What’s New for February 2015
February is Black History Month!
February marks a time for us in North America to remark and pay tribute to the ongoing contributions peoples of African descent make to our communities, cities, systems and society. Here at U of T, there are a number of opportunities for you to paint yourself a fuller picture of Canadian history and to engage in those critical conversations that for years, have led to the removal of systemic barriers and the further pursuit of anti-racism. How are you celebrating Black History Month this year?
February 2nd to 6th is Indigenous Education Week! #IEW2015
Each year, our colleagues over at First Nations House put together a thought-provoking and informative series of events for Indigenous Education Week. Find out more information about these events and how you can participate on their website: http://fnh.utoronto.ca.
The2015 U of T IDERD Communication Campaign & Award Recognition — Call for Nominees
The U of T IDERD Campaign & Award Recognition was launched in March 2012 in commemoration of the International Day for the Elimination of Racial Discrimination. The tri-campus communication campaign is implemented annually as a key part of the University’s ongoing effort to eliminate racial discrimination and advance anti-racism, throughout the University community.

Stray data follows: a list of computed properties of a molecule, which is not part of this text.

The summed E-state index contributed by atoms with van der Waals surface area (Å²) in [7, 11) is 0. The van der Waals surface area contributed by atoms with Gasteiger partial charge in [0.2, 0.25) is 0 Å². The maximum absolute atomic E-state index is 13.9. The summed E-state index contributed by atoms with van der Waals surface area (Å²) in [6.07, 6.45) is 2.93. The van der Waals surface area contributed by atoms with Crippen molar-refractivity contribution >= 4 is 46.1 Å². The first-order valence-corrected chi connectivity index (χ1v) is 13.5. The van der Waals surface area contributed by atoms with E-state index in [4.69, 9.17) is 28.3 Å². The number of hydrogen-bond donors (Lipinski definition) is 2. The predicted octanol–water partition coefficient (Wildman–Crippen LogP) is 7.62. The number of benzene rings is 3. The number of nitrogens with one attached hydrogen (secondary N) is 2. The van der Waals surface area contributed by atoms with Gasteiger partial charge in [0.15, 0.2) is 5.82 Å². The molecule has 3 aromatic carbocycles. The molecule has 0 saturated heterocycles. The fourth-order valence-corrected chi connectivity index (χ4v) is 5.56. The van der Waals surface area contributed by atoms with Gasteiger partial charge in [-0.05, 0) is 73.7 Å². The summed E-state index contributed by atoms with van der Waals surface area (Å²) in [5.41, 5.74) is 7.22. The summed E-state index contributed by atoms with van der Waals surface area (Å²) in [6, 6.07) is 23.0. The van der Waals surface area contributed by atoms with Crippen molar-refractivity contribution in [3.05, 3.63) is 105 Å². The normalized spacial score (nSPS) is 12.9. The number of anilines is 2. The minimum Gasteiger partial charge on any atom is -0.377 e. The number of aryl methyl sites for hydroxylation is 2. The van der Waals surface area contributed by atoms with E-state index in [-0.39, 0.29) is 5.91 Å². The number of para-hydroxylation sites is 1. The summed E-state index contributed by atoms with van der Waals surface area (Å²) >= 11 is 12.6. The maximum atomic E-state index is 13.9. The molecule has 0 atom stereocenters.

Nomination forms can be submitted for either individuals or groups you feel are doing work that advances anti-racism in the University community and beyond.
Nomination forms available now on the ARCDO website.
The deadline for applications in February 9, 2015.
The International Day for the Elimination of Racial Discrimination (IDERD) was established by the United Nations in 1966 to commemorate the Sharpeville Massacre of 1960. It is observed every March 21st to bring the world community together to increase its efforts in the elimination of all forms of racial discrimination and racism (United Nations, Resolution 2142, XX1).
FAITH & SPACE at UTM
Are you a UTM student who uses or wants to use multi-faith space on campus?
Join us for a discussion on Tuesday, Feb 10th to talk about multi-faith space at UTM and how UTM students are living, expressing and practicing their faiths on campus.
Feb 10, 2015 – 4 pm to 6 pm
Location to be announced
Check our Facebook page for updates
All are welcome!
This discussion is a part of the Anti-Racism & Cultural Diversity Office’s Race & Faith Dialogues. This event is presented with partnership support from the Equity & Diversity Office at UTM, the UTM Interfaith Council, and the University of Toronto Mississauga Students’ Union.
Digital strategist Jennifer Hollett defines and dissects slacktivism in the 2015 Hancock Lecture.
Has traditional activism taken a back seat to trending topics, Facebook shares, online petitions and viral videos? These predominantly youth-driven campaigns are using technology in new and imaginative ways to attract new voices for causes and build formidable movements as they grow.